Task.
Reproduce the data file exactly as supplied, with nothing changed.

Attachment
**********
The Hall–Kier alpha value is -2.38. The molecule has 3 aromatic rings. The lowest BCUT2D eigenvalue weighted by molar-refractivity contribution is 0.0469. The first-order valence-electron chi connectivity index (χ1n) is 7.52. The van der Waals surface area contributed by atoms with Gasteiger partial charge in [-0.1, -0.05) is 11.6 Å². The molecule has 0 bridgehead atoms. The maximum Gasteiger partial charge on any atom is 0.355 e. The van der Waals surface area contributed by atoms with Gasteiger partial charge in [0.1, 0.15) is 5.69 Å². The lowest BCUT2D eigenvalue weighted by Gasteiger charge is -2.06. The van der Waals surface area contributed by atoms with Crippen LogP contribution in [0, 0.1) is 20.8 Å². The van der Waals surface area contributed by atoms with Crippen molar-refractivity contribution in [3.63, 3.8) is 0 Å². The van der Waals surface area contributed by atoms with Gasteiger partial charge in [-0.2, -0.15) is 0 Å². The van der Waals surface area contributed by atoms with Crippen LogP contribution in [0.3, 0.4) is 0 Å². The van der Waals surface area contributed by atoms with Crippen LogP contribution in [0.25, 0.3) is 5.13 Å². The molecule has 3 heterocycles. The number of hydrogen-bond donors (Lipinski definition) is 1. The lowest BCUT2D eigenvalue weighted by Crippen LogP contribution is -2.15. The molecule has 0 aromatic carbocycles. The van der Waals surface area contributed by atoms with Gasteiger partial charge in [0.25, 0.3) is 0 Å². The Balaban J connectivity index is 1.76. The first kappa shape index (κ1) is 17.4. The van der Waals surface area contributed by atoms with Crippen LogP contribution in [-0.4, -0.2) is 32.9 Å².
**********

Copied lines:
The Hall–Kier alpha value is -2.38. The molecule has 3 aromatic rings. The lowest BCUT2D eigenvalue weighted by molar-refractivity contribution is 0.0469. The first-order valence-electron chi connectivity index (χ1n) is 7.52. The van der Waals surface area contributed by atoms with Gasteiger partial charge in [-0.1, -0.05) is 11.6 Å². The molecule has 0 bridgehead atoms. The maximum Gasteiger partial charge on any atom is 0.355 e. The van der Waals surface area contributed by atoms with Gasteiger partial charge in [0.1, 0.15) is 5.69 Å². The lowest BCUT2D eigenvalue weighted by Gasteiger charge is -2.06. The van der Waals surface area contributed by atoms with Crippen LogP contribution in [0, 0.1) is 20.8 Å². The van der Waals surface area contributed by atoms with Crippen molar-refractivity contribution in [3.63, 3.8) is 0 Å². The van der Waals surface area contributed by atoms with Gasteiger partial charge in [-0.2, -0.15) is 0 Å². The van der Waals surface area contributed by atoms with Crippen LogP contribution in [0.3, 0.4) is 0 Å². The van der Waals surface area contributed by atoms with Crippen LogP contribution in [0.25, 0.3) is 5.13 Å². The molecule has 3 heterocycles. The number of hydrogen-bond donors (Lipinski definition) is 1. The lowest BCUT2D eigenvalue weighted by Crippen LogP contribution is -2.15. The molecule has 0 aromatic carbocycles. The van der Waals surface area contributed by atoms with Gasteiger partial charge in [0.25, 0.3) is 0 Å². The Balaban J connectivity index is 1.76. The first kappa shape index (κ1) is 17.4. The van der Waals surface area contributed by atoms with Crippen LogP contribution in [-0.4, -0.2) is 32.9 Å².